W3C home > Mailing lists > Public > ietf-http-wg@w3.org > April to June 2014

Minor points in draft 12

From: Richard Wheeldon (rwheeldo) <rwheeldo@cisco.com>
Date: Sat, 3 May 2014 06:47:16 +0000
To: HTTP Working Group <ietf-http-wg@w3.org>
Message-ID: <0566CA5E9B906D40B6737DD47DA9FB8F1AF463F4@xmb-rcd-x04.cisco.com>
Hi,

I finally got round to reading draft 12 end-to-end. Overall, it's an impressive piece of work. Congrats to all involved. However, I noticed a few minor places where there are potential ambiguities, places where the language could be a bit clearer and bits that confuse me:

"Pad High:  Padding size high bits.  This field is only present if the PAD_HIGH flag is set."
"Pad Low:  Padding size low bits.  This field is only present if the PAD_LOW flag is set."
"E: A single bit flag indicates that the stream dependency is exclusive, see Section 5.3.  This field is optional and is only present if the PRIORITY flag is set."
It's a bit ambiguous just from the text if the fields are there but set to all zero or missing completely from the byte stream? If the bytes were missing it would make no sense for a single bit to be so.

"The client makes an HTTP/1.1 request that includes an Upgrade header field identifying HTTP/2 with the "h2c" token."
What should happen if the client sends an "h2" upgrade? Ignore or error?

"The maximum concurrent streams setting is specific to each endpoint and applies only to the peer that receives the setting."
I'm assuming this is a hop-by-hop setting which an intermediary can change but it's not 100% clear from the text. It makes sense to me to have them independent - e.g. If the browser can support more streams than the server but the proxy can serve more streams by serving content from a cache. Alternatively a proxy could support a higher degree of concurrency to the server by combining requests from multiple clients if those clients are requesting static, PII-free resources from a server (e.g. a CDN).

"Endpoints MUST NOT exceed the limit set by their peer."
Presumably it would be an error if they did? I'm guessing PROTOCOL_ERROR?

"END_SEGMENT (0x2):"
As discussed elsewhere on the list, the term segment is used before it is defined. Since the doc later talks about "TCP segments" this becomes doubly confusing.

"The maximum size of a frame payload varies by frame type."
It would be good if these were laid out explicitly at some point, rather than simply implied by reading the protocol docs. It might encourage folks to write better validation code earlier.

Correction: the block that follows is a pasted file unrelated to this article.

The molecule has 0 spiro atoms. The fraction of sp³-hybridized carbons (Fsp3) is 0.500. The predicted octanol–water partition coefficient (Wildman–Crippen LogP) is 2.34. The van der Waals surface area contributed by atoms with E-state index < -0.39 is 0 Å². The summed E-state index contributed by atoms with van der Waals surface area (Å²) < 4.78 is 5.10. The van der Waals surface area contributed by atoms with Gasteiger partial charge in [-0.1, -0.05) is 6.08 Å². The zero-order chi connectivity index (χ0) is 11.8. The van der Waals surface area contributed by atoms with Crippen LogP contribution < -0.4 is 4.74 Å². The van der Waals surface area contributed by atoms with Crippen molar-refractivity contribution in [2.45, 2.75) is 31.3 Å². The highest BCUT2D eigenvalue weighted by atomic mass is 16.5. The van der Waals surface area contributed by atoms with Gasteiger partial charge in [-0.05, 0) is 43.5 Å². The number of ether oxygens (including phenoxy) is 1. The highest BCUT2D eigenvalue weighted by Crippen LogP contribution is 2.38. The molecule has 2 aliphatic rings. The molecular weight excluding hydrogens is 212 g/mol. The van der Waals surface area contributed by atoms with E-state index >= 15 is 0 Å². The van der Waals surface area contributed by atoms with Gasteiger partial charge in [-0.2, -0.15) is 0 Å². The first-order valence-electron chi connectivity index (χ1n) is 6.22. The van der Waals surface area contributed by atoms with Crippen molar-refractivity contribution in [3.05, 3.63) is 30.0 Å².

"DATA frames MAY also contain arbitrary padding."
Padding with what? Zeroes or random noise? Before compression or after? The former answers would be simpler, the latter probably more secure.

"SETTINGS_HEADER_TABLE_SIZE ... The initial value is 4,096 bytes."
Shouldn't min and max values be defined for this as well?

"Upon receiving a SETTINGS frame with the ACK flag set, the sender of the altered parameters can rely upon their application."
I'm tempted to think a line mentioning what to do in the interim might be helpful - i.e. to assume the previous values. I can imagine some very subtle and evil bugs introduced if this is not done (e.g. for header compression table sizes).

"R: A single reserved bit." (under PUSH_PROMISE)
"The payload of a WINDOW_UPDATE frame is one reserved bit"
Might be worth adding the usual "always set to zero, always ignore" blurb for completeness.

"A receiver MUST treat the receipt of any other type of frame or a frame on a different stream as a connection error"
Maybe I'm missing something, but why the restriction on a frame on a different stream? I don't believe there's anywhere else in the protocol that such a restriction is made.

"Recipients of PUSH_PROMISE frames can choose to reject promised streams by returning a RST_STREAM referencing the promised stream identifier back to the sender of the PUSH_PROMISE."
With what error code? REFUSED_STREAM?

"The PUSH_PROMISE frame modifies the connection state as defined in Section 4.3. A PUSH_PROMISE frame modifies the connection state in two ways. "
Surely that first sentence is redundant?

"8.1.2. Examples... :method"
I think it would be better if the concept of these pseudo-headers (currently in 8.1.3) was introduced before they were used in examples.

"host=example.org"
I don't understand why this example uses a "host" header when the following one uses ":authority".

"The authority MUST NOT include the deprecated "userinfo" subcomponent for "http" or "https" schemed URIs."
So what do we do with the userinfo? In particular, I'm thinking of cases for HTTP/2 to HTTP/1.1 or FTP-over-HTTP.

"CONNECT ... Frame types other than DATA or stream management frames (RST_STREAM, WINDOW_UPDATE, and PRIORITY) MUST NOT be sent on a connected stream, and MUST be treated as a stream error (Section 5.4.2) if received."
What happens if a client receives a HEADER frame? Does it need to be minimally processed (for maintaining compression state)?

Plus there are a few typos I noticed:

"Until the remote peer receives and processes the frame bearing the END_STREAM flag, it might send frame of any of these types"
frames not frame

"Long-lived connections can result in endpoint exhausting the available range of stream identifiers."
Should be "an endpoint" or "the endpoint"

"GZIP compression ... GZip compression"
Case inconsistency

' "half-closed (local)", or "half closed (remote)" '
To hyphenate or not to hyphenate, that is the question. (this is more irritating than the others in that it makes it harder to search for - in chrome at least)

Regards,

Richard
Received on Saturday, 3 May 2014 06:47:45 UTC

This archive was generated by hypermail 2.4.0 : Friday, 17 January 2020 17:14:30 UTC